Novel “Beloved” by Toni Morrison

In this post- Civil War American society, the world was seen in only black and white. People’s lives were defined by the color of their skin, and nothing else. In her novel, “Beloved,” Toni Morrison compellingly disproves this monotonal mindset through the use of color.

As African Americans in this time period, Sethe, Baby Suggs, Paul D, and many others were faced with the constant abuse and hardships that accompanied the life of slaves. Near the beginning of the novel, the first examples of color are present with Baby Suggs. All her life was seen in black and white, so she had an “appetite for color.” She subtly brightened up her life with the orange patches on her blanket and “bringing in the lavender.”

Though the examples of Baby Suggs are subtle, the use of the color red is not. Generally, red is a universal symbol of love and passion, and though there is a use for those, Morrison also uses the color to symbolize death, darker emotions, and suppressed memories. The most prominent example of the darker meaning is that Sethe murdered her youngest daughter, in fear that the child would become a slave and live the same life she had experienced herself. Here, red represents the blood and death of the baby named Beloved.

When Paul D arrived at 124, Beloved felt threatened by him. She wanted Sethe all to herself and had to make her presence be known to him. When he was alone, Beloved began whispering to him and seducing him, in order to open his ‘tobacco tin.’ When it finally came open, he didn’t realize it and began repeating the phrase, ‘Red heart. Red heart. Red heart,’ loud enough to wake Denver and himself. The red heart represents all the emotion Paul D used to have but locked away what seemed to be a long time before that event.

‘The skin smell nagged him, and his weakened marrow made him dwell in Baby Suggs’ wish to consider what in the world was harmless. He hoped she stuck to blue, yellow, and maybe green, and never fixed on red.’ At this moment, Stamp Paid discovered a red ribbon with a piece of scalp still attached to it, indicating the likely lynching of a little girl. again, it is seen that red represents the vast amount of violence in the novel.

In the final book, the color red disappears altogether, as the characters overcome their traumatic pasts, and search for peace and closure within their community. “Sethe,” he says, “Me and you got more yesterday than anybody. We need some kind of tomorrow.”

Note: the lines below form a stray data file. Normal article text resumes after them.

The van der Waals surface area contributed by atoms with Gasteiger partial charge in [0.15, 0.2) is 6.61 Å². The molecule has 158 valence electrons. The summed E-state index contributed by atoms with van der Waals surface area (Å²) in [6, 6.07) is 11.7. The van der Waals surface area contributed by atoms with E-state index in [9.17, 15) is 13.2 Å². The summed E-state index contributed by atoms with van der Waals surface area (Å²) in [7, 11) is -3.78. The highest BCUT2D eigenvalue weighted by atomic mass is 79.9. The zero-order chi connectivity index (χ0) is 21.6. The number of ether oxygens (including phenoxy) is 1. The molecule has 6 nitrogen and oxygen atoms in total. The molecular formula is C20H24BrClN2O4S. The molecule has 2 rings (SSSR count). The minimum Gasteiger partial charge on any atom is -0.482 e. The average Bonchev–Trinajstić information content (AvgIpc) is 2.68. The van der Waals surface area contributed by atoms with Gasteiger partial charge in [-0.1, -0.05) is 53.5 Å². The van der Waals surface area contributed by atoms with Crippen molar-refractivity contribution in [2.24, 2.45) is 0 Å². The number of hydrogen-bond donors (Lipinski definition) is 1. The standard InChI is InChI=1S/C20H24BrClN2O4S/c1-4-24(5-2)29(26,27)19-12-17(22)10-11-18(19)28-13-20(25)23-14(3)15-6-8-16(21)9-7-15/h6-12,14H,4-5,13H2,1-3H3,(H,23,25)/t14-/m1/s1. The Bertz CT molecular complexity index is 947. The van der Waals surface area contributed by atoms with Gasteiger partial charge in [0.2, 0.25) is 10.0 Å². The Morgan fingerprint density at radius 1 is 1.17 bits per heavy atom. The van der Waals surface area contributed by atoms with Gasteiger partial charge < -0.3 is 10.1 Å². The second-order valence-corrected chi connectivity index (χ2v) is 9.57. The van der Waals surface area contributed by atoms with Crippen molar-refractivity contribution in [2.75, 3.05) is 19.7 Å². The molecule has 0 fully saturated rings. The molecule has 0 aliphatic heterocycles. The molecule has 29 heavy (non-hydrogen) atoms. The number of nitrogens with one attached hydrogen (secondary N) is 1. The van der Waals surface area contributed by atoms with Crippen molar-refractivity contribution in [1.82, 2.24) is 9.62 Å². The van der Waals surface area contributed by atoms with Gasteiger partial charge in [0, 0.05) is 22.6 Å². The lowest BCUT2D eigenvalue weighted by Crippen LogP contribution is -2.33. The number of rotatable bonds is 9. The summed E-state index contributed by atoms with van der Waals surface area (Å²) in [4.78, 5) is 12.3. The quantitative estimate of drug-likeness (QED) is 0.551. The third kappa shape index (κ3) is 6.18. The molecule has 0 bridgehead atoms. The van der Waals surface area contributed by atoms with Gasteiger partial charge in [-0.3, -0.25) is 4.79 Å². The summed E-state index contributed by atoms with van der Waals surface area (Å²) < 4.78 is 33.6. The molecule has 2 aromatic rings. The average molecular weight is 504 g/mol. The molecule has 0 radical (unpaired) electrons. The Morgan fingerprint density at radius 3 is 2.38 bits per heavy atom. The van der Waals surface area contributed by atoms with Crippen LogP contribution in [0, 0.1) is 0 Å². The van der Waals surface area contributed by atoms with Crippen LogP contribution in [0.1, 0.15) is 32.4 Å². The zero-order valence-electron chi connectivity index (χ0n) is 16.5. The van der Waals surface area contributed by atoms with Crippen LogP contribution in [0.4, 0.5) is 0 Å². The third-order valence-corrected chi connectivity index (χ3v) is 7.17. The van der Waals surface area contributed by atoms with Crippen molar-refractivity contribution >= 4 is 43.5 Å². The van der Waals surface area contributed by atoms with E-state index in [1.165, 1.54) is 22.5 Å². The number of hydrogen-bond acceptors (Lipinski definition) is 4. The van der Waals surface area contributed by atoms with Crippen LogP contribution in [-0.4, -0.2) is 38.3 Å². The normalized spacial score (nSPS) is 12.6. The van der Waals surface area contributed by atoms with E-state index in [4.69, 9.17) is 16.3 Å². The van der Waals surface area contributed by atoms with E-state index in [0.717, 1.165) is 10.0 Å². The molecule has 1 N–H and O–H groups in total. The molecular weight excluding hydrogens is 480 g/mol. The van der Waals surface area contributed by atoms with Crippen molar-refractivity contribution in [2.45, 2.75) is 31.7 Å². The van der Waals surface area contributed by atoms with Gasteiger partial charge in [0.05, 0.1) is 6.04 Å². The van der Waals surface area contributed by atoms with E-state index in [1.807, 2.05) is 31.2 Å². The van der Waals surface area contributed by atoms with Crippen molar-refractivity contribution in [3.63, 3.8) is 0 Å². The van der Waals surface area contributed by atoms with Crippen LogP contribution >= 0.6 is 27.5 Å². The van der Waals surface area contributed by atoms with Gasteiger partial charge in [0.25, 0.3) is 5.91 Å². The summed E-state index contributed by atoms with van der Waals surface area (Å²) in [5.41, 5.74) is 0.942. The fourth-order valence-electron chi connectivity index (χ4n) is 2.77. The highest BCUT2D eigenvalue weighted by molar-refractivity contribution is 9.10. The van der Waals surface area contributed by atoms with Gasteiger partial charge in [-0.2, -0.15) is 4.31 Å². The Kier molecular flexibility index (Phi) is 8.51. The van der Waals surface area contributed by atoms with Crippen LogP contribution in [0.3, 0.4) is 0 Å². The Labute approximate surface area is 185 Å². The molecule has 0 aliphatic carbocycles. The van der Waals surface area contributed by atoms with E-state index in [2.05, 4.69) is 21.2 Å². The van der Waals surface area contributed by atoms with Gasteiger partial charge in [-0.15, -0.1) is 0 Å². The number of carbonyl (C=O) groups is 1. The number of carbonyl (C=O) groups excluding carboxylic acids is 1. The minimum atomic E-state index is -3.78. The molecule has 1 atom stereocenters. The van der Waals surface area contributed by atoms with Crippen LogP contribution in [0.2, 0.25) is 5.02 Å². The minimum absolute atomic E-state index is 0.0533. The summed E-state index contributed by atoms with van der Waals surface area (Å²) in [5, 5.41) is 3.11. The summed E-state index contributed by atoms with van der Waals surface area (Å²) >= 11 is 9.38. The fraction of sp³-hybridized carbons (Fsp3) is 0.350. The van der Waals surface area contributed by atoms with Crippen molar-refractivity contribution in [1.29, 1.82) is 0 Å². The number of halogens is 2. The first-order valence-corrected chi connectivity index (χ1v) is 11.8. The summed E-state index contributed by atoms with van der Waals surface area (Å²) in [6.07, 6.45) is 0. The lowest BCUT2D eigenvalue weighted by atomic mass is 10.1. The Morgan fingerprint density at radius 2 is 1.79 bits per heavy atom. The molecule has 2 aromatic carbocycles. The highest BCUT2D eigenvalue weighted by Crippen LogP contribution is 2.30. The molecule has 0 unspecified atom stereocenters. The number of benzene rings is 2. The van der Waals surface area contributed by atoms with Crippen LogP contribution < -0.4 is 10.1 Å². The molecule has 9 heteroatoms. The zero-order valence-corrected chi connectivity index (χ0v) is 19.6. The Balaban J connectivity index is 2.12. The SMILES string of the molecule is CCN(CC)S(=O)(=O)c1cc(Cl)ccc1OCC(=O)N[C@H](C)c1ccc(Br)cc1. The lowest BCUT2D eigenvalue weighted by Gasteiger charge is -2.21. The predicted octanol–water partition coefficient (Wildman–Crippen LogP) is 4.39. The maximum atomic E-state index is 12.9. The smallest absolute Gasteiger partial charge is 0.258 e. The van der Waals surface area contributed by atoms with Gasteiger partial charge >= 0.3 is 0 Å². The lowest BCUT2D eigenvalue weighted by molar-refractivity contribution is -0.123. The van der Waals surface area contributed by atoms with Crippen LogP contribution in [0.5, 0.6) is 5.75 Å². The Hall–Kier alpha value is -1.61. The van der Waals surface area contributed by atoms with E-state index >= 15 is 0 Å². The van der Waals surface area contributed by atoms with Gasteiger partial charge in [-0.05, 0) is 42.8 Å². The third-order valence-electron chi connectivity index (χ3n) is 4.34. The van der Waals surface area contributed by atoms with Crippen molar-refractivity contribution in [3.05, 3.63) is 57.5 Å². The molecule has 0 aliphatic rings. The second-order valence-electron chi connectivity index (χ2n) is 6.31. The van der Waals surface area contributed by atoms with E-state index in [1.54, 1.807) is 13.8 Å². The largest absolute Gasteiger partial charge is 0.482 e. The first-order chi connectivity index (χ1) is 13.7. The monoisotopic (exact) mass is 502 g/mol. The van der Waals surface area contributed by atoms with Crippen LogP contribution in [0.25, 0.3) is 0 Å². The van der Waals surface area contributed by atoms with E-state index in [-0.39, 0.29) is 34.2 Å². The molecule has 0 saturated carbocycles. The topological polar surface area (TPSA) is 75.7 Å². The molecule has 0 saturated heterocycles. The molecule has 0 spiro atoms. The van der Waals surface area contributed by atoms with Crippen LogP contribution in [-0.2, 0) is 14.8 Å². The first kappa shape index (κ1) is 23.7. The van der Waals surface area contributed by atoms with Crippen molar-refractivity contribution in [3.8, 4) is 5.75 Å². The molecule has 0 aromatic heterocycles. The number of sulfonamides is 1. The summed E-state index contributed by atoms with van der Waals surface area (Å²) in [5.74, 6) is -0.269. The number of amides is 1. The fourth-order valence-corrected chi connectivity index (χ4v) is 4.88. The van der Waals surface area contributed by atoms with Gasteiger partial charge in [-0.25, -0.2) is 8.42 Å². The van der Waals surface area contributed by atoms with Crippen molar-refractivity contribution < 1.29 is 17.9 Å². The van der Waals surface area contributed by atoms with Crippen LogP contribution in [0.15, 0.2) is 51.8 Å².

The color orange is seen only in the two patches of Baby Suggs’ quilt, but have a significant meaning. Orange in the dark and dullness of the room represents the small glimmer of hope Sethe has for a better, happier life, and the illusion that Beloved would bring this for her. Sethe hoped for a new life with Paul D and Denver but found that her happy days were numbered.

Beloved greatly enjoyed the orange patches. “ She seemed totally taken with those faded scraps of orange, even made the effort to lean on her elbow and stroke them.’ When Sethe realized Beloved was her daughter, she was happier than she could remember being and spent many days with her, however, the happy days didn’t last long. Conflict with Beloved and her effect on Sethe quickly became problematic for her relationship with Paul D.

The other colors in the novel are green, blue, and yellow, representing the colors of the natural world and life. These three colors are mentioned when Baby Suggs is thinking of them during the last days of her life. “Took her a long time to finish with blue, then yellow, then green.” In her life as a slave, she never had time to think about or experience these colors, so she spent her last days dwelling on them.

Unlike the color red, which is an inside color (representing blood and emotions), blue, green, and yellow exist in the outside world. They are not affected by any character or person. This is evident when Sethe confronted the school teacher and say Mr. Bodwin coming to her house. ‘The sky was blue and clear. Not one touch of death in the definite green of the leaves.’ The color of the outside world doesn’t change with events in a person’s life or their emotions toward the event. When Sehte lost her baby, she became insensitive to those colors and focused more red, yet they were still there. Once she realized Beloved was her daughter, she began paying more attention to the natural colors.

Throughout ‘Beloved,’ Toni Morrison incorporates colors to symbolize different meanings of the text. Each color represents different psychological standpoints, and progress with the growth and change of the characters’ personalities and experiences. By using colors, Morrison is also able to give the reader a visual aspect, which helps them to better understand the text. The choice of colors is meaningful and universal, yet specific, which makes the novel extremely compelling and powerful.